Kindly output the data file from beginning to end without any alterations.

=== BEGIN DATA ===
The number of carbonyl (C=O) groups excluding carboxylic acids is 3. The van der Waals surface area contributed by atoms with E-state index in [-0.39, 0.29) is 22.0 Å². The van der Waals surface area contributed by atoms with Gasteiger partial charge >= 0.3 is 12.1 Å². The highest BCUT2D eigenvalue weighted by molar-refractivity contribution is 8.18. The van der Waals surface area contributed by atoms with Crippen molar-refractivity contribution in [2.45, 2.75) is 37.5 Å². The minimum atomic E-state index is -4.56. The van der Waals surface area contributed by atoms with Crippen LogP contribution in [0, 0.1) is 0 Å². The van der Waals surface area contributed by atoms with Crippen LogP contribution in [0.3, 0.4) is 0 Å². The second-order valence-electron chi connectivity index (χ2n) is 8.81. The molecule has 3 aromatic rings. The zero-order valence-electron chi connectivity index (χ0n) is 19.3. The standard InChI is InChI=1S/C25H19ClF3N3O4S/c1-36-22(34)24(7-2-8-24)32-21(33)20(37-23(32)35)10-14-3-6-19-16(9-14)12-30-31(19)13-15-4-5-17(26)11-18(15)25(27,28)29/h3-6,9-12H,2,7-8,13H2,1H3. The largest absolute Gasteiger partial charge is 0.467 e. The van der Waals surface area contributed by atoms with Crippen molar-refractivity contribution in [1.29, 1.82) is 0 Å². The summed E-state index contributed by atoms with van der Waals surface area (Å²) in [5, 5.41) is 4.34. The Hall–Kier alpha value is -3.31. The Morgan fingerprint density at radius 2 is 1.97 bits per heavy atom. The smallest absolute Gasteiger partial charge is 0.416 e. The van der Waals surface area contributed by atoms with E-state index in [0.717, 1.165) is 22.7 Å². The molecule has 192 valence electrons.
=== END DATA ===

The number of carbonyl (C=O) groups excluding carboxylic acids is 3. The van der Waals surface area contributed by atoms with E-state index in [-0.39, 0.29) is 22.0 Å². The van der Waals surface area contributed by atoms with Gasteiger partial charge >= 0.3 is 12.1 Å². The highest BCUT2D eigenvalue weighted by molar-refractivity contribution is 8.18. The van der Waals surface area contributed by atoms with Crippen molar-refractivity contribution in [2.45, 2.75) is 37.5 Å². The minimum atomic E-state index is -4.56. The van der Waals surface area contributed by atoms with Crippen LogP contribution in [0, 0.1) is 0 Å². The van der Waals surface area contributed by atoms with Crippen LogP contribution in [0.3, 0.4) is 0 Å². The second-order valence-electron chi connectivity index (χ2n) is 8.81. The molecule has 3 aromatic rings. The zero-order valence-electron chi connectivity index (χ0n) is 19.3. The standard InChI is InChI=1S/C25H19ClF3N3O4S/c1-36-22(34)24(7-2-8-24)32-21(33)20(37-23(32)35)10-14-3-6-19-16(9-14)12-30-31(19)13-15-4-5-17(26)11-18(15)25(27,28)29/h3-6,9-12H,2,7-8,13H2,1H3. The largest absolute Gasteiger partial charge is 0.467 e. The van der Waals surface area contributed by atoms with Crippen molar-refractivity contribution in [1.29, 1.82) is 0 Å². The summed E-state index contributed by atoms with van der Waals surface area (Å²) in [5, 5.41) is 4.34. The Hall–Kier alpha value is -3.31. The Morgan fingerprint density at radius 2 is 1.97 bits per heavy atom. The smallest absolute Gasteiger partial charge is 0.416 e. The van der Waals surface area contributed by atoms with E-state index in [0.717, 1.165) is 22.7 Å². The molecule has 192 valence electrons.